NCPA Blog: What's On Our Mind
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December 12, 2017 - Rex Hospital's ER May Soon Have Fewer Mentally Ill Patients. Here's Why

By JOHN MURAWSKI

The rooms are under 24-hour video surveillance. The chairs are weighted with metal plates to discourage patients from flinging them. Even the small window cranks, which could be turned into weapons, are removable and kept by nurses.

The $2.5 million behavioral health zone, funded by an anonymous donor, is UNC Rex Healthcare’s attempt to keep mentally ill patients out of emergency rooms. The facility allows patients to be quickly moved from the ER and into sunlit, private rooms until space becomes available at a psychiatric hospital or they are stable enough to go home.

Rex officials provided a tour of the facility Tuesday, demonstrating features such as the virtually indestructible metal soap dispensers, and airtight paper towel dispensers that won’t burn if deliberately set on fire. The safety features are based on best practices recommended by consultants and also used in psychiatric hospitals. The facility is undergoing finishing touches and will be ready for patients this month.

The eight individual rooms are bathed in natural lighting, offset in gentle green and blue hues that are believed to induce a calming effect, said Jennifer Sollami, Rex’s emergency department manager. A common area is available for socializing, playing games and relaxing. She said it’s the first facility of its type in the state, and several other hospitals are now planning their own.

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December 7, 2017 - Mental Health Providers Get Ready to Add Physical Care to Services

By ROSE HOBAN

As North Carolina Medicaid changes from being the current fee-for- service system in the next two years to being a one run by large managed care organizations, leaders in the mental health system will have to rethink how they deliver care.

That was the message at the annual meeting of the state’s public mental health managed care organizations (known as LME-MCOs) in Pinehurst this week.

Right now, a behavioral health patient with Medicaid in North Carolina sees a mental health provider, but care often “stops at the neck” and the patient’s physical health needs can go unaddressed. Under the vision outlined by the General Assembly and by the Department of Health and Human Services, that’s going to change profoundly. What they’re looking for is a way to integrate behavioral and physical health care.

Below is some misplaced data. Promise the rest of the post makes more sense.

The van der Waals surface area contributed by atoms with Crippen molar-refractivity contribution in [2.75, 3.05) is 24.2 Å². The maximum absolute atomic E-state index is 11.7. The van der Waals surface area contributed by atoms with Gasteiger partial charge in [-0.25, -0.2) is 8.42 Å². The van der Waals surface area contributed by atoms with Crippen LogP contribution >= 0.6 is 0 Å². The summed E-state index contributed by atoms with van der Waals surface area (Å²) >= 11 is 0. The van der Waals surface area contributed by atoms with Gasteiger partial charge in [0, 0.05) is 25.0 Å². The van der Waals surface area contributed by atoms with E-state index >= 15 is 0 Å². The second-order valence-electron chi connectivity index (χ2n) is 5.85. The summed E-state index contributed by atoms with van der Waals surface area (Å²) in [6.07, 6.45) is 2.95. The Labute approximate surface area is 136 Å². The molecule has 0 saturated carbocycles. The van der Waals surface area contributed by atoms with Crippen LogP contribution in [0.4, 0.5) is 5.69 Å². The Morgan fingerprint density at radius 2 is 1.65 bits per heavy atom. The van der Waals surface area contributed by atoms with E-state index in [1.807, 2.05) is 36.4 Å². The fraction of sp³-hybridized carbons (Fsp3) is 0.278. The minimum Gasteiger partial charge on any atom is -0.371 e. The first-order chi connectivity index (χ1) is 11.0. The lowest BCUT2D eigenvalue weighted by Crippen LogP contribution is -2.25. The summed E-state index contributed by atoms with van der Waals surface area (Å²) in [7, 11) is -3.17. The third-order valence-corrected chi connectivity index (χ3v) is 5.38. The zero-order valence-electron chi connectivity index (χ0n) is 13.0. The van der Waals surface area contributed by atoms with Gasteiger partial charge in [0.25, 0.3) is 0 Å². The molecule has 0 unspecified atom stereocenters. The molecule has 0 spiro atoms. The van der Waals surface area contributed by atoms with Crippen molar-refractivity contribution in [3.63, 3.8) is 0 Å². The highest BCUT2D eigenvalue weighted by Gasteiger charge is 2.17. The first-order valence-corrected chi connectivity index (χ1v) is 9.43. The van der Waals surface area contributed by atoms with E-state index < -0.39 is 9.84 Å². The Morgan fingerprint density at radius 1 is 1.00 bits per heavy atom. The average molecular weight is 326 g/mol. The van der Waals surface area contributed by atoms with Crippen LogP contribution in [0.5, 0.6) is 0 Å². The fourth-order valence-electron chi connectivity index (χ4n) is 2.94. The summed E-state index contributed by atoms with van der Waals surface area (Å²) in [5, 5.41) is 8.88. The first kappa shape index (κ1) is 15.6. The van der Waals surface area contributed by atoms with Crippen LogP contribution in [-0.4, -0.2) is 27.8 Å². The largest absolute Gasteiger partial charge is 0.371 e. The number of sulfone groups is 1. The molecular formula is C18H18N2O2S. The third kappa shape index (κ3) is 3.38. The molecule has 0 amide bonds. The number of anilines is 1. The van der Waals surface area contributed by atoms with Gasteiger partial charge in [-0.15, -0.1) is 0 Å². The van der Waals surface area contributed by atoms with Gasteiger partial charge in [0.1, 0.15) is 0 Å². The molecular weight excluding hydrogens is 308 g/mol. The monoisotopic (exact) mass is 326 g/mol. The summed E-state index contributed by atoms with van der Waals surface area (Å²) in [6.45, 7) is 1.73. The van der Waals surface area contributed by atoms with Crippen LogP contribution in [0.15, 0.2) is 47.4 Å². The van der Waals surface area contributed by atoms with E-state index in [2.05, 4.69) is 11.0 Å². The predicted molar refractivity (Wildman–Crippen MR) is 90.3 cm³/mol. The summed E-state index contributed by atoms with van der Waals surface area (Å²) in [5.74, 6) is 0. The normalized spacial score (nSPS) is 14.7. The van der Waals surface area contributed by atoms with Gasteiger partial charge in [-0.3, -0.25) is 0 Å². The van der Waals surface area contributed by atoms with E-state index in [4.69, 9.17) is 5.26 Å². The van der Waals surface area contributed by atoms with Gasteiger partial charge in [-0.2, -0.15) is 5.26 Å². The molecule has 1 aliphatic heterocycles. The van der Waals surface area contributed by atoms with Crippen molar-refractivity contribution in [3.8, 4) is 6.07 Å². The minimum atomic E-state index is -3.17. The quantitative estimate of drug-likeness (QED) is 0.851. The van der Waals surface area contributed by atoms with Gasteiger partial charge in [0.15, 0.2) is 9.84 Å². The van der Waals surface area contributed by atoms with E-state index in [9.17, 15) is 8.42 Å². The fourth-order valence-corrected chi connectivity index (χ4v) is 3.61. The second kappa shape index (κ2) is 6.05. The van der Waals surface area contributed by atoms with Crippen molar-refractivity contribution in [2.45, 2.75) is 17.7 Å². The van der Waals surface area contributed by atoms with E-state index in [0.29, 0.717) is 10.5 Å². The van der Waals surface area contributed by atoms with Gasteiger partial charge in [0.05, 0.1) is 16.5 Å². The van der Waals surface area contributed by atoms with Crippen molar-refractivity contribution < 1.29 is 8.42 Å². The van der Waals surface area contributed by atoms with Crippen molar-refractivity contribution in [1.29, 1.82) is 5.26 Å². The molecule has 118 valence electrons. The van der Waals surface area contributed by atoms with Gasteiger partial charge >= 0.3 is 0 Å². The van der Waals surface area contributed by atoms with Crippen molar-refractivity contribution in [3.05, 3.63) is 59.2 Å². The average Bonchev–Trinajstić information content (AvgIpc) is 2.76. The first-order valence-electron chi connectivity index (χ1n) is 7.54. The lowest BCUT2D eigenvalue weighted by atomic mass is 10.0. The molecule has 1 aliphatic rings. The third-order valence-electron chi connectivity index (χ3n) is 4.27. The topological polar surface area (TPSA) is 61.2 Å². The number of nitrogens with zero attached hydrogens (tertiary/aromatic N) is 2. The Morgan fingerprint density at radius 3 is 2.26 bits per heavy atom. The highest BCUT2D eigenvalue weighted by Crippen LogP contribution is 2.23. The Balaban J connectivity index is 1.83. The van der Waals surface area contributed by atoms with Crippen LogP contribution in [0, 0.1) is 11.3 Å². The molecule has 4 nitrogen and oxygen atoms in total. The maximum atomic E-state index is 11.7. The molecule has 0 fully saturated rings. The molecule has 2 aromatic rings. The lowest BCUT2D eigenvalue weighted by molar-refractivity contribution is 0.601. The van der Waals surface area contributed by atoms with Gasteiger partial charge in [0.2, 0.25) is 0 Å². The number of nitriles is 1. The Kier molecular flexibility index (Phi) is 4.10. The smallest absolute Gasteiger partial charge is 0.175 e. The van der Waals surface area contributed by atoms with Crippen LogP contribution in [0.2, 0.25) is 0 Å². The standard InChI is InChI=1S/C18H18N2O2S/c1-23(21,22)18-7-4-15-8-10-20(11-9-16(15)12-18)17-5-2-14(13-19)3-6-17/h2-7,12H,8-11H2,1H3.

It’s a vision that’s being embraced by the North Carolina Council of Community Programs, which until now has been the umbrella organization for the LME-MCOs. The council is changing its name, its mission statement and its board of directors to position itself to represent all the new players who will be involved in mental health services once Medicaid transforms to managed care, probably in 2019.

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December 7, 2017 - Being a Doctor is Hard. It's Harder for Women.

By DHRUV KHULLAR

Happy medical residents are all alike. Every unhappy resident would take a long time to count.

It’s no secret that medical training is grueling: long hours, little sleep, rigid hierarchies, steep learning curves. It’s unfortunate but not surprising, then, that nearly one-third of residents experience symptoms of depression, and more than 10 percent of medical students report having suicidal thoughts. But is it worse for women than men?

A new study in JAMA Internal Medicine suggests yes. Dr. Constance Guille and colleagues analyzed the mental health of more than 3,100 newly minted doctors at 44 hospitals across the country. Before starting residency, men and women had similar levels of depressive symptoms. After six months on the job, both genders experienced a sharp rise in depression scores — but the effect was much more pronounced for women. A major reason: work-family conflict, which accounted for more than a third of the disparity.

Despite large increases in the number of women in medicine, female physicians continue to shoulder the bulk of household and child care duties. This unequal distribution of domestic labor is not unique to medicine, of course, but its manifestations are particularly acute in a physically and emotionally demanding profession with a lengthy training process that allows few, if any, breaks.

The structure of medical training has changed little since the 1960s, when almost all residents were men with few household duties. Support for those trying to balance home and work life hasn’t kept pace with changing demographics, nor has the division of domestic labor shifted to reflect the rise of women in the medical work force. Today, women account for more than one-third of practicing physicians and about half of physicians-in-training. In 1966, only 7 percent of graduating medical students were women.

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